Bankruptcy vs. Debt Settlement
It seems like there are always new debt “solution” trends every day. Just in the last several years we have seen the emergence of products like credit counseling and debt settlement that promise to reduce your debt within a certain amount of time without having to ever file bankruptcy. These services are typically provided by financial companies that require you to put an amount of money into a new account every month and when the time is right they will negotiate with your creditors to hopefully pay them off. So is debt settlement a better solution to filing bankruptcy? Here’s my take on why I think the answer is NO.
1. No legal requirements for creditors to comply
A debt settlement is ultimately when a debtor pays a company to negotiate with their creditors on their behalf with the hope of reducing their overall balance. The key is the negotiators can only “hope” that the creditors agree to reduce the debt, there is no requirement for them to do so. On the other hand, if a debtor files a Chapter 7 bankruptcy or a Chapter 13 bankruptcy and it is approved by the court the creditors are required to comply with the courts orders, whether it be to completely erase the debt, or accept a decreased payment.
2. Debt settlement typically takes longer
As I mentioned earlier typical debt settlement programs will set up a bank account for its customers and tell them a certain amount of money to put into it every month. Once the account reaches a specific amount the debt settlement company will then begin negotiations with creditors. What many customers do not realize at the beginning of this process is how long it will take to reach the specific amount that is required for negotiations to start. In some cases it can take anywhere from 6 months to 2 years for the account to be large enough to meet the requirements. A quick chapter 7 bankruptcy can be done in 5-9 months.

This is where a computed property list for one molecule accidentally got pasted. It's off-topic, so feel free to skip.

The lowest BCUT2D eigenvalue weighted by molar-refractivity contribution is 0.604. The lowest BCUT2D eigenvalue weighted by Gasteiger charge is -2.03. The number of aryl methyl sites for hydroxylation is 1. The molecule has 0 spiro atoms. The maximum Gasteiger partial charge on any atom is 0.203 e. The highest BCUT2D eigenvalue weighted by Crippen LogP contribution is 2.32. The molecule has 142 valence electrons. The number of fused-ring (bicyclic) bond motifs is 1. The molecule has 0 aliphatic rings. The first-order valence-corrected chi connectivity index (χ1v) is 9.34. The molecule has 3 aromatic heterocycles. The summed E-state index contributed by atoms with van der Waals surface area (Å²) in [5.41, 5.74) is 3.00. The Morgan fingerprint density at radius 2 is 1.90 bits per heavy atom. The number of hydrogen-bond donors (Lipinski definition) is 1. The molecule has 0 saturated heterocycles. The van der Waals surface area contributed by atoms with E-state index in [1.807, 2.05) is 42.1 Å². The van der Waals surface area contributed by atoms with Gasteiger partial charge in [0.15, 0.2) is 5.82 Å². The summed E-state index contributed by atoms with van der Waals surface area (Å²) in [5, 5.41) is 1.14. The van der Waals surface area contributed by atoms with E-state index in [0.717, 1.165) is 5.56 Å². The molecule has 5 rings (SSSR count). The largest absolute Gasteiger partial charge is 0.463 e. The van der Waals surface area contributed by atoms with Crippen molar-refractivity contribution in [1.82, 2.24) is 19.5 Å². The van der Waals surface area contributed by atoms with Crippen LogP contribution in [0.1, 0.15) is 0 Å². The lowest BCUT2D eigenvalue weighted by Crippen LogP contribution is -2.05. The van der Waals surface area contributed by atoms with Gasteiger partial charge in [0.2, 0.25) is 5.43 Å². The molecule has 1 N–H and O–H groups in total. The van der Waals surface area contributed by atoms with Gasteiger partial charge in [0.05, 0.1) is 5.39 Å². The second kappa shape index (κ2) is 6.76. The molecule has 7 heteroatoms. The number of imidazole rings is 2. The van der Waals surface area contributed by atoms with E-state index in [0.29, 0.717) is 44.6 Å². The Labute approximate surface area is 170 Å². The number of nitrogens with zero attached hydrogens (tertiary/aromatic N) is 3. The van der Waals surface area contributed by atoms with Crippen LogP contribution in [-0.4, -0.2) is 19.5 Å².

3. No protection from creditor harassment
In the weeks and months that a debtor spends depositing money into their debt settlement account they will most likely still be receiving creditor phone calls, letters, and general demands for payment. In most cases there is no protection that debt settlement companies can give for this. That means that creditors can take a debtor to court even though they are involved in a debt settlement program. That is not the case with bankruptcy. The day your bankruptcy is filed with the court is the last time a creditor can legally contact you.
Ultimately the only person that knows what’s right for your situation is you. Consult with friends, family, bankruptcy attorneys, and even debt settlement companies before making a final decision. Just remember that there are options everywhere and you are not alone in this struggle: people just like you are having to decide what to do about their debt problem.